Monday, April 16, 2007

What is Twitter, Really? And Can it Do Anything for Museums?

There’s a new 2.0 drug that’s caught on hot and heavy in the last six months: twitter. If you’ve never seen twitter, take a moment and check it out. There's the basic site. There's twittervision, twitter's most popular mashup, which shows tweets (twitter entries) real-time on a global map. And many more mashups and applications available here.

And now, the first question in everyone's head: why the heck would I EVER want to follow this 140-character tripe? There are plenty of people on the "these ADD boneheads have finally gone too far" bandwagon (see
this representative sample from USA Today), as well as some legitimate concerns about how twitter is the ultimate example of the way that 2.0's focus on networks and immediate connectivity erodes any hope for flow and deep relationships. But, hopefully, most people will get to the next questions: What is this thing, really? Is this good for anything? (For me?) There's a more measured article about twitter from the MIT Technology Review that gets beyond the hype to talk about twitter's functionality.

Fundamentally, twitter is a service that "quickly matches new messages coming in from members with the followers who have signed up to receive them, then retransmits them using each follower's preferred channel: instant message, SMS, or the Twitter website."

This means that you can broadcast messages to a group of friends/followers from your phone, your IM service, or the web, and can receive messages similarly.

Which means:

  1. You don't need to have the same application open as someone else to communicate with them. No more dealing with one team member on AIM, another on gchat, one who thinks IM services are evil, and the fourth on the museum floor with a cell phone. You can reach all of them from the service of your choice, to the service of their choice.
  2. You can communicate easily with groups of people. Need to alert everyone on a project that the fire marshal is on his way, or that you just received the $50k grant you were hoping for? If not everyone is easily accessible by email, this is a good way to broadcast information to a group of folks.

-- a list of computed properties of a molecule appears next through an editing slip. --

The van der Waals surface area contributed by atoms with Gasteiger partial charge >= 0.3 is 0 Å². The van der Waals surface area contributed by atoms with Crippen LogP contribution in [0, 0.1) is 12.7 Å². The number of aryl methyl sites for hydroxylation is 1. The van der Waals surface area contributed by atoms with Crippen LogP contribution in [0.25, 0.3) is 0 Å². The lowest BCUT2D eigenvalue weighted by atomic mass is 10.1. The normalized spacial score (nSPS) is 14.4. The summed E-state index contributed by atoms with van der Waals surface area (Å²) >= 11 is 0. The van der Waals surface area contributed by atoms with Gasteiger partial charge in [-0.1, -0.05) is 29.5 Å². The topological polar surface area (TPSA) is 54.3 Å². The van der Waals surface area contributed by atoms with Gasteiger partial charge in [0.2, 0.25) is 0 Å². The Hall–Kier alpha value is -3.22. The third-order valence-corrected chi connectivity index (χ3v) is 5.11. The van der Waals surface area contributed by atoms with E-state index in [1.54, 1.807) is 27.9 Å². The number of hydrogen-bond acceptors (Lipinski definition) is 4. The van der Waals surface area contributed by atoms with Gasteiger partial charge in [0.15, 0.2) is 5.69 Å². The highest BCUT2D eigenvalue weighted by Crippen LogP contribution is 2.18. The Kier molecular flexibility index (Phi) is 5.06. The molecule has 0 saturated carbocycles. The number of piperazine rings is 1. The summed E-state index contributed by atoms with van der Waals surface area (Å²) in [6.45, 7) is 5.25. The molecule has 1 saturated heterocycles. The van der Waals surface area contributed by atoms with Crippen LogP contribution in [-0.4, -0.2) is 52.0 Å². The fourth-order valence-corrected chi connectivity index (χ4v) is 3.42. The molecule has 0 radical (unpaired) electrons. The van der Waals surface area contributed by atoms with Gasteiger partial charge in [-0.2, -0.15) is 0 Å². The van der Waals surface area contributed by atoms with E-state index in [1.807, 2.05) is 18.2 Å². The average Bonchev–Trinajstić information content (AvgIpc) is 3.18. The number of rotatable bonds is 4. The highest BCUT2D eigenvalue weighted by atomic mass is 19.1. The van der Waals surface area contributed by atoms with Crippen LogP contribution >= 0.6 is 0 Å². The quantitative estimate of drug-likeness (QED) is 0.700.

3. There is a stored, web-based record of your (and your networks’) actions over the time that you twitter. I’ve written before about the ways that internal blogs can be used to keep team members updated in a multi-party project. Twitter may be an even easier way to do quick updates, because the messages are short and the access points diverse.

If it is adopted by a whole team, I think twitter can be quite useful internally for project management and group updates. But how could it be used uniquely for visitors in museums?

Here are some visitor experience-focused applications I can imagine:

  1. Create a twitter profile for the museum and broadcast information about programs, events, and exhibits there. This is similar to initiatives where museums create MySpace accounts, in that you are going to “where the people are.” But it also can be used as a quick broadcasting system for the museum itself. My museum has a scroller on the web and in the lobby that update with information about hours, availability, and espionage facts; if we used twitter to load this information, it would be automatically archived, easy to distribute, and available to people who want to get it in other locations (i.e. to their phones or on the twitter website).
  2. Use twitter for automatic updates from exhibits on status and or evaluation. One of the more interesting mashups of twitter I’ve seen is for people who have developed computerized alerts from their home (when someone is at the door, when the fridge is empty, etc.). The SMS interface makes twitter a good application for these alerts. Imagine a “smart exhibit” that sends out an SMS alert each time it is used, each time a particular vote is registered, each time a button is hit, each time someone stays for X amount of time. If each exhibit had its own twitter account, it could automatically generate a web-based archive of its use and abuse.
  3. Create a twitter map mashup of the museum and combine staff, automatic, and guest tweets to generate a dynamic, real-time view of what’s happening at the museum. This can be used to do some of (1) and (2) and would convey action and excitement on a museum homepage or in the lobby. Wow! They are dropping eggs over there! Someone just made a bubble as big as their body! When I look at twittervision, I am entranced by the statements being made all over the world. If the map were just of the museum I was about to visit, I would be compelled and excited by the perception of action and interaction of folks and exhibits.